As a Church of England School, we have very close connections with Berwick Parish Church in Berwick upon Tweed. We have links with other churches in the Berwick area too.
Our Christian Values are at the centre of everything we do at Berwick St Mary’s CE First School. They help us to live out our Christian Vision of ‘life in all its fullness’. Each half term, the whole school focuses on a different Christian Value. This is done explicitly through our Collective Worship time, but also throughout our curriculum. Children have regular opportunities to revisit and reflect on each value throughout the year and to develop an understanding of the Value in action.
Our visitors from Berwick Parish Church (Rev. Dennis Handley) and other churches, regularly lead our worship to help us to reinforce our understanding of each value as they share stories from the Bible. Children also have opportunities to plan, prepare and lead worship themselves.
The values were are going to explore and strive to live by this year are:
We believe these values are empowering our pupils to develop their spirituality and guiding them in personal development as effective learners and good citizens. For more information please view the Christian Values for Schools website and the information below.
Our Christian Values
The school community is guided through our daily lives by our core Christian Values, which have been chosen by the children to help model our faith in our daily practices.
Endurance and perseverance are only possible where there is hope and that hope is based on the enduring nature of God’s love and faithfulness. Even Jesus, for all his strength and ability to endure, looked to his disciples to help and sustain him by watching and praying with him (Matthew 26).
At its root, endurance is recognition that life is sometimes difficult and painful, and that it is important not to give up in the face of adversity.
When thinking about ‘justice’, some people think first about giving wrongdoers the punishment they deserve. ‘Justice’ evokes ideas of ‘just desserts’ or ‘an eye for an eye and a tooth for a tooth.’
However that would be a one-sided picture of justice. Justice also means giving all people – particularly the poor and oppressed – what is right and fair for them to have: life, health, freedom and dignity. It is about acting out of concern for what is right and seeing right prevail. It is about social justice, especially for those who suffer most and are least able to protect themselves.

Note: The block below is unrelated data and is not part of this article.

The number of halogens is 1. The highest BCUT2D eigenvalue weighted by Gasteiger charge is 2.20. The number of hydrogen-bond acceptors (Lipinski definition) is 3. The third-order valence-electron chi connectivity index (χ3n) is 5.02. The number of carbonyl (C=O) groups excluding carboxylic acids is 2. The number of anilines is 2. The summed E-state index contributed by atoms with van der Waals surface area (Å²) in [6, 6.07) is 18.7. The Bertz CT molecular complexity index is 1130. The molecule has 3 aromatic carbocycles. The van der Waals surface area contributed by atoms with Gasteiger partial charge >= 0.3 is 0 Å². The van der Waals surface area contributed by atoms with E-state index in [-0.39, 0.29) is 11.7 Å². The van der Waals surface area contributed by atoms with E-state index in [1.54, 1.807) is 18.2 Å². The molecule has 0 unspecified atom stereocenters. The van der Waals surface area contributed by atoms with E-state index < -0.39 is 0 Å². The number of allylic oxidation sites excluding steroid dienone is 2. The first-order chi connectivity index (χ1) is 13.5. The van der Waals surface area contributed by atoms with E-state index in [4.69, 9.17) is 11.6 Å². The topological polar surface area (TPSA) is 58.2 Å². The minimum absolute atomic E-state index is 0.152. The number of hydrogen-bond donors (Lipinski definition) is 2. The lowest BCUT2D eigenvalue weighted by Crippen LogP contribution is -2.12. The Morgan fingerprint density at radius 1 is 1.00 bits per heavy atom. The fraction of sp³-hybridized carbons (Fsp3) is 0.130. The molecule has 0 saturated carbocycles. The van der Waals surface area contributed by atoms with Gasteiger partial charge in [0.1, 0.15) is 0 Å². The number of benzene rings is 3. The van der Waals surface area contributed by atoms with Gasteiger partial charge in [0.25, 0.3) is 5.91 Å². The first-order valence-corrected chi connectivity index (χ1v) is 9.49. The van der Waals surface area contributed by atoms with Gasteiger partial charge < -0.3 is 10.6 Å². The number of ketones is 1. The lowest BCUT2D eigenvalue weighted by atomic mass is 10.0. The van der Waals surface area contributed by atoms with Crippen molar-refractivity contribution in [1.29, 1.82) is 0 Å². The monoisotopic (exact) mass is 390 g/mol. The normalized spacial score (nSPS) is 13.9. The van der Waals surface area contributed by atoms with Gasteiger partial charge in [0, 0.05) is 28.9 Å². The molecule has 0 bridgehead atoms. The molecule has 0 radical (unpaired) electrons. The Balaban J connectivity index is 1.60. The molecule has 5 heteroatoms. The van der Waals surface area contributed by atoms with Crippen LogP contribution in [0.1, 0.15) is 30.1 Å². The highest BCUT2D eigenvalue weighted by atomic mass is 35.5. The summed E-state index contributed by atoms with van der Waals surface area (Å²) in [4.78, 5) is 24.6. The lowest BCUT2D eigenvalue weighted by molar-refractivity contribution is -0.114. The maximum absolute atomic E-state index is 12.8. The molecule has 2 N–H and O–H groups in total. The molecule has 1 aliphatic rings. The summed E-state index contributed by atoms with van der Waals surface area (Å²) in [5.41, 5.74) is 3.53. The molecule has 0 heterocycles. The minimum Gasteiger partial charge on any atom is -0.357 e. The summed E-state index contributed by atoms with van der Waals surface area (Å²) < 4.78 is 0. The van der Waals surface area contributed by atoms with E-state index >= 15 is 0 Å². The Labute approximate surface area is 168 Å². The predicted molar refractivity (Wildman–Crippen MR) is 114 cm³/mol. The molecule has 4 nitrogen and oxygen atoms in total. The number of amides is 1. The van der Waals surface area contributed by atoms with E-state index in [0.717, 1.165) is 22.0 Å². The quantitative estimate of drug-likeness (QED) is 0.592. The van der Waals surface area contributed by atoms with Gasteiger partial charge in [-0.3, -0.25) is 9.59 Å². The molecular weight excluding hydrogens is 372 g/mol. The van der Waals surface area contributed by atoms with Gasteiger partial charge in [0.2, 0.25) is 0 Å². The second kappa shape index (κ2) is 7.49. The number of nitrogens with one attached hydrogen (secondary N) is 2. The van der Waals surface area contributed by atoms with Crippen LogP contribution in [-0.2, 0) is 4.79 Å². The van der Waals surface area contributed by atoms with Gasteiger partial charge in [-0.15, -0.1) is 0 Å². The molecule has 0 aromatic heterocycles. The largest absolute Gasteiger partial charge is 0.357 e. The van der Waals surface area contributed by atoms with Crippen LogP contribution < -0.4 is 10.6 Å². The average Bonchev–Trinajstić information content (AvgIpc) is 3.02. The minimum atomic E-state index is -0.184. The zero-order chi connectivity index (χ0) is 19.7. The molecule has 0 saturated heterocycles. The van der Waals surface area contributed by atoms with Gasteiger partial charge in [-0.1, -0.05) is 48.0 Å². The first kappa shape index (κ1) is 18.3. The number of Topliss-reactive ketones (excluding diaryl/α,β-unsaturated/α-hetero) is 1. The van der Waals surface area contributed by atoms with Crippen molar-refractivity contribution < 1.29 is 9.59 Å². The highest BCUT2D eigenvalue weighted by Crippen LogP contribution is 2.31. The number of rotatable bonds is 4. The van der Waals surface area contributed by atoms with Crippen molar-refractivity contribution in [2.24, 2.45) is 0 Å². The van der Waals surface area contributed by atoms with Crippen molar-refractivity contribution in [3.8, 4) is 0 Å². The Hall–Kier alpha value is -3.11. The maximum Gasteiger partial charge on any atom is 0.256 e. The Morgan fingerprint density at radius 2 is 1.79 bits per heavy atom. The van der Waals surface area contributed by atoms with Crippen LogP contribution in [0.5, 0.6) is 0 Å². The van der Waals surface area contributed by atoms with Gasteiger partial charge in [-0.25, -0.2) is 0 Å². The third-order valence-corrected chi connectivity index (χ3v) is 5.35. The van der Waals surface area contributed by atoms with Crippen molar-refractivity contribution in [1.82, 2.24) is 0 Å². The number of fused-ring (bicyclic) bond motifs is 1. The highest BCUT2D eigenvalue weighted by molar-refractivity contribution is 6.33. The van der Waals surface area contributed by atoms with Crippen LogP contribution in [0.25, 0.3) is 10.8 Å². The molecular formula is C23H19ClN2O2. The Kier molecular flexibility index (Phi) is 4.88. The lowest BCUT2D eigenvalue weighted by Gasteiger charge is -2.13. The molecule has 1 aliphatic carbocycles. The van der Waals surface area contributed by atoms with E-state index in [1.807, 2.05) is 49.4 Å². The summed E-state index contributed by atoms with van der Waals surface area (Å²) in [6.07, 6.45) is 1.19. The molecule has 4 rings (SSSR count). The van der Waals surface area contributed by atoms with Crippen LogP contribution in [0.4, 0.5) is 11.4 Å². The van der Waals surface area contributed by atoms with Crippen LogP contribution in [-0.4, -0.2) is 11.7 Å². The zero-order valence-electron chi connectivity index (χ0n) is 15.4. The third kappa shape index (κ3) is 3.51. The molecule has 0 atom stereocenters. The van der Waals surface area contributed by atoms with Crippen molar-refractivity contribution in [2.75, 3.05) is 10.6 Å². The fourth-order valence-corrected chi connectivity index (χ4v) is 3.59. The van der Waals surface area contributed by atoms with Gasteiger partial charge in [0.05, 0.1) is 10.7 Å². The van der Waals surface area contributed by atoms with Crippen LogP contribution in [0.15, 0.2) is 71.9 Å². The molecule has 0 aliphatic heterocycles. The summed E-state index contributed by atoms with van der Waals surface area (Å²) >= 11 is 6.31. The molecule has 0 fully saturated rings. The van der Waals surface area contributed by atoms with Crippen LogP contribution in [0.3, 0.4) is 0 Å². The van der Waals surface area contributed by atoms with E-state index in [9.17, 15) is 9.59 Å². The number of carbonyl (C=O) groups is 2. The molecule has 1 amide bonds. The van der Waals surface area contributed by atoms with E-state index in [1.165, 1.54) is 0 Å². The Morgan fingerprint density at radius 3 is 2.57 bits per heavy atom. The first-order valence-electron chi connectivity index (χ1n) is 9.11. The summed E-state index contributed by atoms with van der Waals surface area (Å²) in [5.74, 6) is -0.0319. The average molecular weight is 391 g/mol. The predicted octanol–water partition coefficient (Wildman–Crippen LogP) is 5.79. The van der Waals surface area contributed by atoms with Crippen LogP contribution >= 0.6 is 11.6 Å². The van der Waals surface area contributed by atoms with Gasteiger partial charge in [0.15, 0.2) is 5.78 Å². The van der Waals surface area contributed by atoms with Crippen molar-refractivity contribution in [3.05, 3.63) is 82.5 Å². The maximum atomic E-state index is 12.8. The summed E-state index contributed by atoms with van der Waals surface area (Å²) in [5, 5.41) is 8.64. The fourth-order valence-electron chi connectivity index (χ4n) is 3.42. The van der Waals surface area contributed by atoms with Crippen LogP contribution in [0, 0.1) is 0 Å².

In Exodus, the people are instructed to deal with everyone fairly and never to show partiality to one group above another. (Exodus 23:2-6)
The word Compassion has it’s roots in the idea of ‘suffering with’ someone, putting yourself in someone else’s shoes and experiencing what they experience. This leads to a desire to act, to do something. It is not about ‘doing good’ from a position of strength or ‘remembering those less fortunate than ourselves’.
Compassion requires an act of imagination and humility to share in the lives of others. Notice the qualities that Paul links together. He says ‘clothe yourselves with compassion, kindness, humility, gentleness and patience.’ (Colossians 3:12)
Jesus washed the feet of his disciples at the Last Supper. This turned upside down the normal relationship between master and disciple, leader and follower. In many ways, this astonishing action symbolises the essence of the Incarnation: God stooping to share the human condition.
Jesus is very clear about the meaning of his action: ‘Now that I, your Lord and Teacher, have washed your feet, you should also wash one another’s feet. I have set you an example that you should do as I have done.’ (John 13:1–17)
Trust, feeling comfortable in each other’s company, being able to share joys and sorrows are all features of friendship and these are things of immense value. True friendship enables each person to grow and ensures that the unique individuality of each person is recognised. All this echoes the value placed by God on the preciousness of each person.
The write of Ecclesiastes puts it very simply: ‘if one falls down, a friend can lift him up.’ (Ecclesiastes 4:10)